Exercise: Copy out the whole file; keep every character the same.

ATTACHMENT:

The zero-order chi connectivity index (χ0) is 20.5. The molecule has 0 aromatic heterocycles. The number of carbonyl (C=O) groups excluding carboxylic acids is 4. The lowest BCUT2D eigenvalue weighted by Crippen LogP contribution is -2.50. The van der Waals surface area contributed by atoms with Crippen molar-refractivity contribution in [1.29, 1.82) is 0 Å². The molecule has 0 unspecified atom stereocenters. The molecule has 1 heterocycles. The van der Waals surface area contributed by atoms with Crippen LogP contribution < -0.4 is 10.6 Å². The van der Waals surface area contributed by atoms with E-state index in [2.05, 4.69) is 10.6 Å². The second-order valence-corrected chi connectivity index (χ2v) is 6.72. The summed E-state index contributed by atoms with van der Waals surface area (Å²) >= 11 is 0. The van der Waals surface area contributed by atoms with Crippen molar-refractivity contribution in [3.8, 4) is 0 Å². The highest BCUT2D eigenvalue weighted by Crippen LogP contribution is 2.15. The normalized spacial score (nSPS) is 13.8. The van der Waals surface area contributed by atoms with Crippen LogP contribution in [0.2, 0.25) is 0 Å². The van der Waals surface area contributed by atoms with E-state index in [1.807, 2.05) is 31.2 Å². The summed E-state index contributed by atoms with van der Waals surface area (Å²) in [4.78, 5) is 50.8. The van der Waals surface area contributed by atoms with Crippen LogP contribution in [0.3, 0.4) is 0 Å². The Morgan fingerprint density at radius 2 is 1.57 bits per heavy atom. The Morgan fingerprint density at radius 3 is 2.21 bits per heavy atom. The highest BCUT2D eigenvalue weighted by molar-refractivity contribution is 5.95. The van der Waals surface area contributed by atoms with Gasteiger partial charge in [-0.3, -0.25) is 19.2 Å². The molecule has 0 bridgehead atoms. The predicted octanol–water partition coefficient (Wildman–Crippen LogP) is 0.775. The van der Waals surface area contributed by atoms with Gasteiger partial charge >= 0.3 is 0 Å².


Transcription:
The zero-order chi connectivity index (χ0) is 20.5. The molecule has 0 aromatic heterocycles. The number of carbonyl (C=O) groups excluding carboxylic acids is 4. The lowest BCUT2D eigenvalue weighted by Crippen LogP contribution is -2.50. The van der Waals surface area contributed by atoms with Crippen molar-refractivity contribution in [1.29, 1.82) is 0 Å². The molecule has 0 unspecified atom stereocenters. The molecule has 1 heterocycles. The van der Waals surface area contributed by atoms with Crippen LogP contribution < -0.4 is 10.6 Å². The van der Waals surface area contributed by atoms with E-state index in [2.05, 4.69) is 10.6 Å². The second-order valence-corrected chi connectivity index (χ2v) is 6.72. The summed E-state index contributed by atoms with van der Waals surface area (Å²) >= 11 is 0. The van der Waals surface area contributed by atoms with Crippen molar-refractivity contribution in [3.8, 4) is 0 Å². The highest BCUT2D eigenvalue weighted by Crippen LogP contribution is 2.15. The normalized spacial score (nSPS) is 13.8. The van der Waals surface area contributed by atoms with Crippen LogP contribution in [0.2, 0.25) is 0 Å². The van der Waals surface area contributed by atoms with E-state index in [1.807, 2.05) is 31.2 Å². The summed E-state index contributed by atoms with van der Waals surface area (Å²) in [4.78, 5) is 50.8. The van der Waals surface area contributed by atoms with Crippen LogP contribution in [0.3, 0.4) is 0 Å². The Morgan fingerprint density at radius 2 is 1.57 bits per heavy atom. The Morgan fingerprint density at radius 3 is 2.21 bits per heavy atom. The highest BCUT2D eigenvalue weighted by molar-refractivity contribution is 5.95. The van der Waals surface area contributed by atoms with Gasteiger partial charge in [-0.3, -0.25) is 19.2 Å². The molecule has 0 bridgehead atoms. The predicted octanol–water partition coefficient (Wildman–Crippen LogP) is 0.775. The van der Waals surface area contributed by atoms with Gasteiger partial charge >= 0.3 is 0 Å².